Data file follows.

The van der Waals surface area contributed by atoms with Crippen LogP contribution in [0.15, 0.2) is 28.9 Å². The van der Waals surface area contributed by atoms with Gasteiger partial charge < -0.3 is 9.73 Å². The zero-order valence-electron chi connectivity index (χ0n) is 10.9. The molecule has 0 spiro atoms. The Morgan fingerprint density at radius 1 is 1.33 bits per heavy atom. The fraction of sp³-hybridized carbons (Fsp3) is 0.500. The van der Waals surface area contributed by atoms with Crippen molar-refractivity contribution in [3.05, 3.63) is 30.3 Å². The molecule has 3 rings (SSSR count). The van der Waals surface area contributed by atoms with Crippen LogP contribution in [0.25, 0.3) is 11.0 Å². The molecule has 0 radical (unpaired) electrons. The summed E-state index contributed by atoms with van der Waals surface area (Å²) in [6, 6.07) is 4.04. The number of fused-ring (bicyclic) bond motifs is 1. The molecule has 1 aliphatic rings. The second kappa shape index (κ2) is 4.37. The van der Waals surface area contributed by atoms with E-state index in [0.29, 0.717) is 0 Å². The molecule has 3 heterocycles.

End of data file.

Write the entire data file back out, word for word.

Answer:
The van der Waals surface area contributed by atoms with Crippen LogP contribution in [0.15, 0.2) is 28.9 Å². The van der Waals surface area contributed by atoms with Gasteiger partial charge < -0.3 is 9.73 Å². The zero-order valence-electron chi connectivity index (χ0n) is 10.9. The molecule has 0 spiro atoms. The Morgan fingerprint density at radius 1 is 1.33 bits per heavy atom. The fraction of sp³-hybridized carbons (Fsp3) is 0.500. The van der Waals surface area contributed by atoms with Crippen molar-refractivity contribution in [3.05, 3.63) is 30.3 Å². The molecule has 3 rings (SSSR count). The van der Waals surface area contributed by atoms with Crippen LogP contribution in [0.25, 0.3) is 11.0 Å². The molecule has 0 radical (unpaired) electrons. The summed E-state index contributed by atoms with van der Waals surface area (Å²) in [6, 6.07) is 4.04. The number of fused-ring (bicyclic) bond motifs is 1. The molecule has 1 aliphatic rings. The second kappa shape index (κ2) is 4.37. The van der Waals surface area contributed by atoms with E-state index in [0.29, 0.717) is 0 Å². The molecule has 3 heterocycles.